For the last few days I’ve been spending time in El Rodadero, Colombia before setting off to Palomino for Hackerbeach. Another participant arrived today, and joined me in relaxing before the primary Hackerbeach work in Palomino. It’s peak season here in El Rodadero, which means all the restaurants, the malecón, and the beach are filled to the brim with people, mostly traveling Colombians who come here for what is justifiably one of the most gorgeous beaches in the country.
They come with their family and they bring coolers, lawn chairs, speakers, and shade. Trying to navigate from the beach to the water is nearly impossible due to the crowds. Despite the business, we found respite at some small plastic tables arranged in front of a corner store, called a tienda. From there we were able to people watch without too much harassment.
On the beach and everywhere else in town, all the locals are working overtime, hoping to make enough money during these few weeks to live for the rest of the year. Some folks earn tips trying to help others park in the small and nearly full streets.
New Years Eve was a special time here as well. There were plenty of traditions to be observed, of course accompanied by the obligatory long and aggressive reveling involving different varities of music, dancing, drink, and food.
This year I was lucky enough to be invited along with a friend to a local’s house, where we rang in a new year with their family. We ate some lovingly prepared pasteles, which is a delicious packet of rice mixed with olives, rehydrated raisins, and meat covered in a cabbage leaf, then folded inside a a bijao leaf (similar to a banana leaf), then steamed. It reminded me of a tamale, but with a more intense flavor. This was just the start of my delicious food discoveries over the few days.
Then came the dancing. Although it was just a small family gathering, we had a living room. That meant that we had a dance floor! Over the course of the night I learned that there were far more dance styles than simply samba or tango. Other interesting styles that I had not heard of before came into play. Whenever dance-able music came on (often), folks felt compelled to start dancing. Cumbia and Champeta are local styles to the Caribbean coast.
When the clock stuck midnight we dug into another traditional snack — grapes. The method explained to me is that when the clock struck 12, I needed to eat 12 grapes, each time making a wish. It made clear why I had seen carts full of grapes rolling through town earlier in the day.
Fireworks could be seen all throughout the town. Hotels and night clubs, having elaborate displays of aerial fireworks reporting throughout the night, but especially around midnight, the din distorting the loud music that could be heard all over town.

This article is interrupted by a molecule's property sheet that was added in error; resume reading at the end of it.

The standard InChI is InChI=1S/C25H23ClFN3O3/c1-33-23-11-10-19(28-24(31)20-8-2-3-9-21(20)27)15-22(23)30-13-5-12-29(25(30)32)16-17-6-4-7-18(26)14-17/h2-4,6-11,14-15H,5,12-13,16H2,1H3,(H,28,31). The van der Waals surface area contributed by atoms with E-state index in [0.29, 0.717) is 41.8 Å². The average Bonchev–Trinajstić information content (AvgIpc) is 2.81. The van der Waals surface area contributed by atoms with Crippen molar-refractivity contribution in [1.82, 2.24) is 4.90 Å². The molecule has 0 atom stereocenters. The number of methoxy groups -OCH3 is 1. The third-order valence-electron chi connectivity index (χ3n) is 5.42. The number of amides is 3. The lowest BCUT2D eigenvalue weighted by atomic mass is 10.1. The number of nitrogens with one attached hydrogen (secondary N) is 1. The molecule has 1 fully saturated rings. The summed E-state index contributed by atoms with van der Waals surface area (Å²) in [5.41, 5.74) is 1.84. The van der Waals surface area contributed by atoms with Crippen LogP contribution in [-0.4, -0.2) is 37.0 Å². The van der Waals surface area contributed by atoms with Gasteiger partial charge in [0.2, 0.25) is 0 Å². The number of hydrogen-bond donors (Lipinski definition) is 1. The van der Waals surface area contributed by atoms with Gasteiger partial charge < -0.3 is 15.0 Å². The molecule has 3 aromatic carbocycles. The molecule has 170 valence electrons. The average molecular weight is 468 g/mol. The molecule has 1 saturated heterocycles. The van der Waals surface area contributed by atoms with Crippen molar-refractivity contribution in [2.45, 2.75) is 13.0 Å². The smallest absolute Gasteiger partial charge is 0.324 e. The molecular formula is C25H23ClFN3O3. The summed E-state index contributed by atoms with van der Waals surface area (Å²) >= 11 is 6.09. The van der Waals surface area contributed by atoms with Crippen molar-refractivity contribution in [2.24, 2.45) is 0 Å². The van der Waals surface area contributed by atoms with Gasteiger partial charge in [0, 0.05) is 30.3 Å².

The following day was mostly spent recovering, hunting out the good coffee (Juan Valdez is a Colombian coffee chain, but has surprisingly good filter coffee), and trying out new food. The star of the new edible discoveries was definitely an arepa hueva. An arepa is a roundish and flat piece of dough made from maize and fried. Afterwards, it is cut open and a raw egg added to the middle. It is again fried to cook the egg inside, then served hot. Despite being fairly greasy it has a delicious crunch to the outside and tender inside. For condiments was typically a mildly spicy salsa to spoon inside it, as well as something that looked cream-based that I did not investigate. They’re sold by street stalls all over town and cost around 2500 COP ($0.75 USD). A photo should follow in a future post.
My last indulgence (with apologies for lack of photos) was learning about salchipapas, which is perhaps the local king of late-night drunk food. An order of salchipapas begins with laying down a base layer of sausage (typically hot dog rounds) in a the typical paper hot dog boat. Afterwards ours was covered in a layer of french fries and covered in fry sauce, and after that it was covered in some shredded lettuce dressed in a cream dressing and topped with a thick layer of shredded cheese. It can be sized up by how many people should be eating it. All this treat for only 8000 COP ($2.50 USD).
Tomorrow another Hackerbeach participant arrives and we’ll spend our final day in El Rodadero. Over the weekend make our way to Santa Marta, where we’ll walk around the Centro Historico a bit and find a bus that will take us to Palomino, where I’m hoping our pace will slow down and we can focus on sharing knowledge in the form of some workshops and talks, and relax in earnest in a smaller, quieter town.